To date, we have collected around 740 million events from 12 different source since we launched our Event Data service service in 2017. Each event is an online mention of the research associated with a DOI, either via the DOI directly or using the associated URL. However, we know that there is much more out there. Because of this, we would like to explore where we could expand.
We invite proposals to conduct a gap analysis for Event Data sources, looking at what we currently collect and seeing what more could be added.
We are delighted to announce the formation of a new Advisory Group to support us in improving preprint metadata. Preprints have grown in popularity over the last few years, with increasing focus brought by the need to rapidly disseminate knowledge in the midst of a global pandemic. We have supported metadata deposits for preprints under the content type ‘posted content’ since 2016, and members currently register a total of around 17,000 new preprints metadata records each month.
It is time to put the ‘R’ back into R&D.
The Crossref R&D team was originally created to focus on the kinds of research projects that have allowed Crossref to make transformational technology changes, launch innovative new services, and engage with entirely new constituencies. Some Illustrious projects that had their origins in the R&D group include:
DOI Content Negotiation Similarity Check (originally CrossCheck) ORCID (originally Author DOIs) Crossmark The Open Funder Registry The Crossref REST API Linked Clinical Trials Event Data Grant registration ROR And for each project that has graduated, there have been several that have not.
This announcement has been in the works for some time, but everything seems to take longer when there is a pandemic going on, including finding time and headspace to plan out our strategy for the next few years.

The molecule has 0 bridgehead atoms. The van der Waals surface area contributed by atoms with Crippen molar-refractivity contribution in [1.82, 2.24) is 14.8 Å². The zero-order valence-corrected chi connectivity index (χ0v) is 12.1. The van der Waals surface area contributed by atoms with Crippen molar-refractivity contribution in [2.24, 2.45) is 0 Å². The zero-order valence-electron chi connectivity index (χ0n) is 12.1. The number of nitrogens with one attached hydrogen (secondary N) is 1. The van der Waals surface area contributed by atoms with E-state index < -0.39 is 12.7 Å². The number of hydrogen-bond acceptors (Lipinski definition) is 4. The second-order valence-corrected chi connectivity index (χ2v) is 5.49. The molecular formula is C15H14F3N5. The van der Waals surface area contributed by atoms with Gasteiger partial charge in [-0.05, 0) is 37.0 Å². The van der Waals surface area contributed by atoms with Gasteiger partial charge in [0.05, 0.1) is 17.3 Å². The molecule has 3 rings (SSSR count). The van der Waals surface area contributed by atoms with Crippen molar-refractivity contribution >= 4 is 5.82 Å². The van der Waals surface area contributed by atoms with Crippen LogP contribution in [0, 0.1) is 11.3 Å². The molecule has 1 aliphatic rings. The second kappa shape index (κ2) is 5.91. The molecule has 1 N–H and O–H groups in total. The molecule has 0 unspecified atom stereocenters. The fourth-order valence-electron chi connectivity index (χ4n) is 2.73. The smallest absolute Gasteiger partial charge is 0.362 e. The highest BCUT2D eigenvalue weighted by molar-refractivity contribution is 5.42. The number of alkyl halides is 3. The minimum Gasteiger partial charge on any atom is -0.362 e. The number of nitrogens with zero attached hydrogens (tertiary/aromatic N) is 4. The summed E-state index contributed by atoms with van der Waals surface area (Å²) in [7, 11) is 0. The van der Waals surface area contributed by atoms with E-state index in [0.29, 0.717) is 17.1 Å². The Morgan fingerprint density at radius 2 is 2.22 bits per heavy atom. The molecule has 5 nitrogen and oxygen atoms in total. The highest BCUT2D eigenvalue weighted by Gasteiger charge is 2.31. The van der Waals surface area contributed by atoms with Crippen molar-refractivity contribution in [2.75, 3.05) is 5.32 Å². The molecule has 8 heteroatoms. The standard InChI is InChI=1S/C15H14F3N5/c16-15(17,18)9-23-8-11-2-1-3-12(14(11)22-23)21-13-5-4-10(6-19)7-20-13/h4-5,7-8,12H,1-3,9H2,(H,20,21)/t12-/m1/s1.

Over the last year or so we have had our heads down addressing how to scale our 20-yr-old system and operation – and adapting to new ways of working. But we’ve also spent time talking to people, forging alliances, looking ahead, and making plans.
Cited-by gives our members full access to citations, helping them to build a picture of how research has been received by the community.
Scholars use citations to critique and build on existing research, acknowledging the contributions of others. Members can include references in their metadata deposits which Crossref uses to create links between works that cite each other. The number of citations each work receives is visible to anyone through our public APIs. Through our Cited-by service, members who deposit references for their content can retrieve and display itemized lists of works that cite their own.
Members who use this service are helping readers to:
easily navigate to related research,
see how the work has been received by the wider community, and
explore how ideas evolve over time by highlighting connections between works.
Watch the introductory Cited-by animation in your language:
Cited-by begins with depositing references as part of the metadata records for your content. Learn more about depositing references.
A member registers content for a work, the citing paper. This metadata deposit includes the references list. Crossref automatically checks these references for matches to other registered content. If this is successful, a citation is created.
Crossref logs the citations and updates the citation counts for each work. You can retrieve citation counts through our public APIs. Members who deposit references can sign up for the Cited-by service to retrieve the full list of citing works (not just the count), and can display them on their website. Cited-by complements citation counts by allowing access to the detail of each citation, even in cases where members have have chosen to set their references to limited or closed.
Note that citations from Crossref may differ from those provided by other services because we only look for links between Crossref-registered works and use a different matching algorithm.
Obligations and fees for Cited-by
Participation in Cited-by is optional, but encouraged
There is no charge for Cited-by
You must include references when you register content in order to be eligible for Cited-by
You only retrieve Cited-by metadata for your own content.
Best practice for Cited-by
Because citations can happen at any time, Cited-by links must be kept up-to-date. Members should either check regularly for new citations or (if performing XML queries) set the alert attribute to true. This means the search will be saved in the system and you’ll get an alert when there is a new match.
Also in the metadata is the number of citations a work has received, under the tag "is-referenced-by-count".
However, to retrieve the full list of citations for your own works, you need to register for Cited-by. While anyone can use an API query to see the number of citations a work has received, through Cited-by the member who deposited the work can retrieve a list of citing DOIs. Details of the citing works can be displayed on your website alongside the article.
In addition, Cited-by users can receive callback notifications or emails informing them when one of their works has been cited.